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Buy for $19.95
Finalist 2018 American Book Fest Best Book Awards: Cross Genre Fiction
The very last thing 17-year-old Emmott Syddall wants is to turn out like her dad. She’s descended from 10 generations who never left their dull English village, and there’s no way she’s going to waste a perfectly good life that way. She’s moving to London and she swears she is never coming back.
But when the unexplained deaths of her neighbors force the government to quarantine the village, Em learns what it truly means to be trapped. Now, she must choose. Will she pursue her desire for freedom, at all costs, or do what’s best for the people she loves: her dad, her best friend Deb, and, to her surprise, the mysterious man in the HAZMAT suit?
Inspired by the historical story of the plague village of Eyam, this contemporary tale of friendship, community, and impossible love weaves the horrors of recent news headlines with the intimate details of how it feels to become an adult - and fall in love - in the midst of tragedy.
What listeners say about The Smallest ThingAverage Customer Ratings
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- Travelling Girl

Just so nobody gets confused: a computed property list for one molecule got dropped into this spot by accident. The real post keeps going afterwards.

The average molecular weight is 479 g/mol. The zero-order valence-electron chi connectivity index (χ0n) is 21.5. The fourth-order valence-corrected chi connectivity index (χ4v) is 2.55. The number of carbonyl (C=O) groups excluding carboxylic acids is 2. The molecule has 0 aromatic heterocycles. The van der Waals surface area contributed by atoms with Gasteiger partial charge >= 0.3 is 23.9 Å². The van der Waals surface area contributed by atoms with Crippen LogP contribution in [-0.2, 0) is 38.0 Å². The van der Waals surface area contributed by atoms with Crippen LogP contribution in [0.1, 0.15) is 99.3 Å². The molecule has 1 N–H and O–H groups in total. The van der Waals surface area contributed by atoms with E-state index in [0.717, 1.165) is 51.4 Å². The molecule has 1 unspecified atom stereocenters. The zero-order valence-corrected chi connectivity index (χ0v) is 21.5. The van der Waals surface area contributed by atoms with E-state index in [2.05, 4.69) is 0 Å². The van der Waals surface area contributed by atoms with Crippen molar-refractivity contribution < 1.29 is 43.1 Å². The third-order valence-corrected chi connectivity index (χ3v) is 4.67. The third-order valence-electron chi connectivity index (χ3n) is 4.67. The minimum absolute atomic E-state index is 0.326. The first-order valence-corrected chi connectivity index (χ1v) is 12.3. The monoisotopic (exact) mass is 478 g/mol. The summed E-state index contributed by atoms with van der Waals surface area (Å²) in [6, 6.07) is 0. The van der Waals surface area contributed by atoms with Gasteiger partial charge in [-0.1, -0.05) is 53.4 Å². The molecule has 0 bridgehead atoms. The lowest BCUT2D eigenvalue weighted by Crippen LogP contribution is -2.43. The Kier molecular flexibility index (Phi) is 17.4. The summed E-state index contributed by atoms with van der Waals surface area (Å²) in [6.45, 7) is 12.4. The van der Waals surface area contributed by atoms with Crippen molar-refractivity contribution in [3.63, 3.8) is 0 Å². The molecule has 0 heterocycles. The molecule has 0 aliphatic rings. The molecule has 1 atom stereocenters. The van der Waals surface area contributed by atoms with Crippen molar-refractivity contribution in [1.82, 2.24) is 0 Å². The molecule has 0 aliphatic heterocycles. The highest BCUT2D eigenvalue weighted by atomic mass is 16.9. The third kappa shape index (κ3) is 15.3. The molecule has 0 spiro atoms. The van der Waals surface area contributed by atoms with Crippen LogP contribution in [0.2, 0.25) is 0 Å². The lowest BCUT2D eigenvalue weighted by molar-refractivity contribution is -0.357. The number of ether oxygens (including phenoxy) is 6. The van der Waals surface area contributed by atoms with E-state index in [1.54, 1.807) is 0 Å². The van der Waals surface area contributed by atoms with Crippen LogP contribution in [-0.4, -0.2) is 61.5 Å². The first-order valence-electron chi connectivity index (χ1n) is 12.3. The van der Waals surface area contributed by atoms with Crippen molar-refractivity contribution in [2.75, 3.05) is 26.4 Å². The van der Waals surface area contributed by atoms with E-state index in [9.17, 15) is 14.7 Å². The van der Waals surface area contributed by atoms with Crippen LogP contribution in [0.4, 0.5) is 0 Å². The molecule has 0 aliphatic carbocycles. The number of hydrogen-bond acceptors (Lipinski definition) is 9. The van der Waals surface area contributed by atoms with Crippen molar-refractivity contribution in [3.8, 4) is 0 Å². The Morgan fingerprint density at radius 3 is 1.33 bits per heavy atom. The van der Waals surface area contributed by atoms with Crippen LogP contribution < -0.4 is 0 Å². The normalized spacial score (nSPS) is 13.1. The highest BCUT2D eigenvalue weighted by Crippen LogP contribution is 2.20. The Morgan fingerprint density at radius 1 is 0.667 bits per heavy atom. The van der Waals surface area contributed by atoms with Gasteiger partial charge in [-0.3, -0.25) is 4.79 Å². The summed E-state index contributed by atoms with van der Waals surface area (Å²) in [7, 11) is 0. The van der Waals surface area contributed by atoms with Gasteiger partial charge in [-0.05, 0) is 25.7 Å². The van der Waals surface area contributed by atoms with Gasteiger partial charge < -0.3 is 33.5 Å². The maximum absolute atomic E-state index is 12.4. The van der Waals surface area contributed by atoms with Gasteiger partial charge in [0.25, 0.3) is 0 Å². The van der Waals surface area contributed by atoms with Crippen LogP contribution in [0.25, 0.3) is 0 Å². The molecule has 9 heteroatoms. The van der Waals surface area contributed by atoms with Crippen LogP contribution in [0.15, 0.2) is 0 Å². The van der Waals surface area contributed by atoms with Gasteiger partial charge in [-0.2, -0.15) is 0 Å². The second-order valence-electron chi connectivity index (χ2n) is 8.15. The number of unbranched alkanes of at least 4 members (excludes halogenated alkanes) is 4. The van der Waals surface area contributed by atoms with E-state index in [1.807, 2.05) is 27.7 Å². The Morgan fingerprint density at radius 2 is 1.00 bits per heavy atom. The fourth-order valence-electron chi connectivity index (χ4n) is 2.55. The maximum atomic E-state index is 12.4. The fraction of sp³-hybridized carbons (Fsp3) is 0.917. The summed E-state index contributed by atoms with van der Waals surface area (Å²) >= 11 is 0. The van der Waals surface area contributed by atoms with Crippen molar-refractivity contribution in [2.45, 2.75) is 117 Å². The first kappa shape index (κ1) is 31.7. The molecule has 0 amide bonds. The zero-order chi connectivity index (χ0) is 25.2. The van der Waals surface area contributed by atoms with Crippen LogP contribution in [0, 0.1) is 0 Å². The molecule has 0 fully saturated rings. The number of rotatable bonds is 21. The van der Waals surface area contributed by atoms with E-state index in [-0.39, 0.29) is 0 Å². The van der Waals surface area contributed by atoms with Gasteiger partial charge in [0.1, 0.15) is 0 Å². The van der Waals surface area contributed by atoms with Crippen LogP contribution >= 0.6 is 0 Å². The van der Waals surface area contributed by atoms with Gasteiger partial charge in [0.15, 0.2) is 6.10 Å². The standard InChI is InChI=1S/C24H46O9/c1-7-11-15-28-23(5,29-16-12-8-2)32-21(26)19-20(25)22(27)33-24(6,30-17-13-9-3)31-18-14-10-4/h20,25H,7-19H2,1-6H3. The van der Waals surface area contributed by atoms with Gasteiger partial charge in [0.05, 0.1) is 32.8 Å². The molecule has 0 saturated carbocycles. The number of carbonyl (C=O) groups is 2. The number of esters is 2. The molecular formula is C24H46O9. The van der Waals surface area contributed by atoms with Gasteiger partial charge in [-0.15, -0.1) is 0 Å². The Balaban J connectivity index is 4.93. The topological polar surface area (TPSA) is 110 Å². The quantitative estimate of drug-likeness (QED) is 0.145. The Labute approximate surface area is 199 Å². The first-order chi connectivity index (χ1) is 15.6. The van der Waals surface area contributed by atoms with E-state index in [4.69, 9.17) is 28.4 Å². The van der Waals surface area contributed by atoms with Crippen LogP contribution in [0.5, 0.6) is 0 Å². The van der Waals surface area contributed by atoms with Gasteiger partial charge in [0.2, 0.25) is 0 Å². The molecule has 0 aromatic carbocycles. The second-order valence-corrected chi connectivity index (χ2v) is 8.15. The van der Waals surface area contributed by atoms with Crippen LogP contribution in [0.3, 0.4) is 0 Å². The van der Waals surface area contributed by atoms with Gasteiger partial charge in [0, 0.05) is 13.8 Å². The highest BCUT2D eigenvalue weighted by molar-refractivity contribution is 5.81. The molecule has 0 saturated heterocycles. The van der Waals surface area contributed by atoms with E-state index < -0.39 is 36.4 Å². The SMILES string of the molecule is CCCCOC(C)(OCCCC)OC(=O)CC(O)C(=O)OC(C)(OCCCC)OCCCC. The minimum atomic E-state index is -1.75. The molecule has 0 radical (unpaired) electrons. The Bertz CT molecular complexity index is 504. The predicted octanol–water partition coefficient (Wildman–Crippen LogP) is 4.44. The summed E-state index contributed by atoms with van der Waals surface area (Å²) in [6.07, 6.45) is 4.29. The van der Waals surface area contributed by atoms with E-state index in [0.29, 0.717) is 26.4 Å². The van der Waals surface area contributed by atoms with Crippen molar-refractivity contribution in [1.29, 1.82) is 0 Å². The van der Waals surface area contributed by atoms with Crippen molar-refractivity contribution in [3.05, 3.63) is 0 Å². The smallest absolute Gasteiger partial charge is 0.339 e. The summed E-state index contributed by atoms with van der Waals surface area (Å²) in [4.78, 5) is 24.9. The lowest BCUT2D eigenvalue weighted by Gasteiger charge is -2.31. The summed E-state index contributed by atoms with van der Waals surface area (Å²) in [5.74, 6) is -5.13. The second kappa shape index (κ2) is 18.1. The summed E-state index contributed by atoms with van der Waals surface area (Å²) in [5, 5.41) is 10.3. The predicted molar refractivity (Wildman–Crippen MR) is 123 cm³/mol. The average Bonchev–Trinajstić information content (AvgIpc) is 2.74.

Dramatic, breathless delivery of a story of contagion
The eighteen year old heroine of this story is both largely credible as an unhappy, self-absorbed teenager and irritating in her over-dramatic, breathless delivery of her first person narrative. A take off dangerous contagion, responded to officially by fear and lockdown restrictions is all too credible. The speed with which events unfold over less than two months is not.
The story is set in rural Derbyshire in the village of Eyem. In Eyem, where 5 centuries ago the inhabitants quarantined themselves when plague developed in their midst. Manterfield deliberately keeps this parallel contagion in the background, only bringing it out in the credits at the end of the story.
The narrator manages to capture the drama of being a teenager authentically. At times I wanted to switch off from this hyped-up self-involvement but the plot line, though somewhat predictable, pulled me forward.
The ending is just about okay: some loose ends , like the possible efficacy of a local folk-remedy herbal tea are left satisfactorily unresolved, but the story ends on platitudes and an apparent but not fully convincing inner adjustment on the heroine’s part.
The teenagers in Ali Smith’s ‘Summer’ seem to me to express more authentically the dilemmas of being young adults in current times.